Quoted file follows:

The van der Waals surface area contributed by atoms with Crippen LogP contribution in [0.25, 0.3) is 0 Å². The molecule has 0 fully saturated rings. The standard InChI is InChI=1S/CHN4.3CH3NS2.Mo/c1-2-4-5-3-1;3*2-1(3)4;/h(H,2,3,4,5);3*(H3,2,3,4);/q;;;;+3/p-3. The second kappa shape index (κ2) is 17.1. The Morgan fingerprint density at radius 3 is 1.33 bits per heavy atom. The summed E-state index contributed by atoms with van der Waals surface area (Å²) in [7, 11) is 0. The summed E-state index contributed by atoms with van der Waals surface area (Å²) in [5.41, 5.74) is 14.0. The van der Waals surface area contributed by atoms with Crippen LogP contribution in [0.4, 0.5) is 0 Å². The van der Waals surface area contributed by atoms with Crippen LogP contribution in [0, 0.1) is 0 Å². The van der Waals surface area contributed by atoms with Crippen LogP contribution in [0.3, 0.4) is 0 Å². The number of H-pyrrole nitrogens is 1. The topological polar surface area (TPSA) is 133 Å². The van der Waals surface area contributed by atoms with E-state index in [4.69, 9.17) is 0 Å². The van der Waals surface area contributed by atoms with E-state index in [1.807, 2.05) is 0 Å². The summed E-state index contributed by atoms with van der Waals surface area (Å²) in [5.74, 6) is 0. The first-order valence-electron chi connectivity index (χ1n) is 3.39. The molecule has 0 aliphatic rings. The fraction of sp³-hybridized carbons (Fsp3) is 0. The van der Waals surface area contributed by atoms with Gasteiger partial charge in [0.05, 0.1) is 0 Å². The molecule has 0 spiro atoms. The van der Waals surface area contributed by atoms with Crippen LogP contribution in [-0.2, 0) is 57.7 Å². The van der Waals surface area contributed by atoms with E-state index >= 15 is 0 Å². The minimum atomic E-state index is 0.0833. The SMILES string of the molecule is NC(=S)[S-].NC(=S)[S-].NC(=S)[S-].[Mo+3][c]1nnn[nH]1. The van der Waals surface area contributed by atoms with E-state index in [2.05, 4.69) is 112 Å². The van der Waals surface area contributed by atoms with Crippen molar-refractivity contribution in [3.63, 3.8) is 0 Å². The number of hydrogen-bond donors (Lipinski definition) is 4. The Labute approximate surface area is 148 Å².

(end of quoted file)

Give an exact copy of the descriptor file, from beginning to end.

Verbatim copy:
The van der Waals surface area contributed by atoms with Crippen LogP contribution in [0.25, 0.3) is 0 Å². The molecule has 0 fully saturated rings. The standard InChI is InChI=1S/CHN4.3CH3NS2.Mo/c1-2-4-5-3-1;3*2-1(3)4;/h(H,2,3,4,5);3*(H3,2,3,4);/q;;;;+3/p-3. The second kappa shape index (κ2) is 17.1. The Morgan fingerprint density at radius 3 is 1.33 bits per heavy atom. The summed E-state index contributed by atoms with van der Waals surface area (Å²) in [7, 11) is 0. The summed E-state index contributed by atoms with van der Waals surface area (Å²) in [5.41, 5.74) is 14.0. The van der Waals surface area contributed by atoms with Crippen LogP contribution in [0.4, 0.5) is 0 Å². The van der Waals surface area contributed by atoms with Crippen LogP contribution in [0, 0.1) is 0 Å². The van der Waals surface area contributed by atoms with Crippen LogP contribution in [0.3, 0.4) is 0 Å². The number of H-pyrrole nitrogens is 1. The topological polar surface area (TPSA) is 133 Å². The van der Waals surface area contributed by atoms with E-state index in [4.69, 9.17) is 0 Å². The van der Waals surface area contributed by atoms with E-state index in [1.807, 2.05) is 0 Å². The summed E-state index contributed by atoms with van der Waals surface area (Å²) in [5.74, 6) is 0. The first-order valence-electron chi connectivity index (χ1n) is 3.39. The molecule has 0 aliphatic rings. The fraction of sp³-hybridized carbons (Fsp3) is 0. The van der Waals surface area contributed by atoms with Gasteiger partial charge in [0.05, 0.1) is 0 Å². The molecule has 0 spiro atoms. The van der Waals surface area contributed by atoms with Crippen LogP contribution in [-0.2, 0) is 57.7 Å². The van der Waals surface area contributed by atoms with E-state index >= 15 is 0 Å². The minimum atomic E-state index is 0.0833. The SMILES string of the molecule is NC(=S)[S-].NC(=S)[S-].NC(=S)[S-].[Mo+3][c]1nnn[nH]1. The van der Waals surface area contributed by atoms with E-state index in [2.05, 4.69) is 112 Å². The van der Waals surface area contributed by atoms with Crippen molar-refractivity contribution in [3.63, 3.8) is 0 Å². The number of hydrogen-bond donors (Lipinski definition) is 4. The Labute approximate surface area is 148 Å².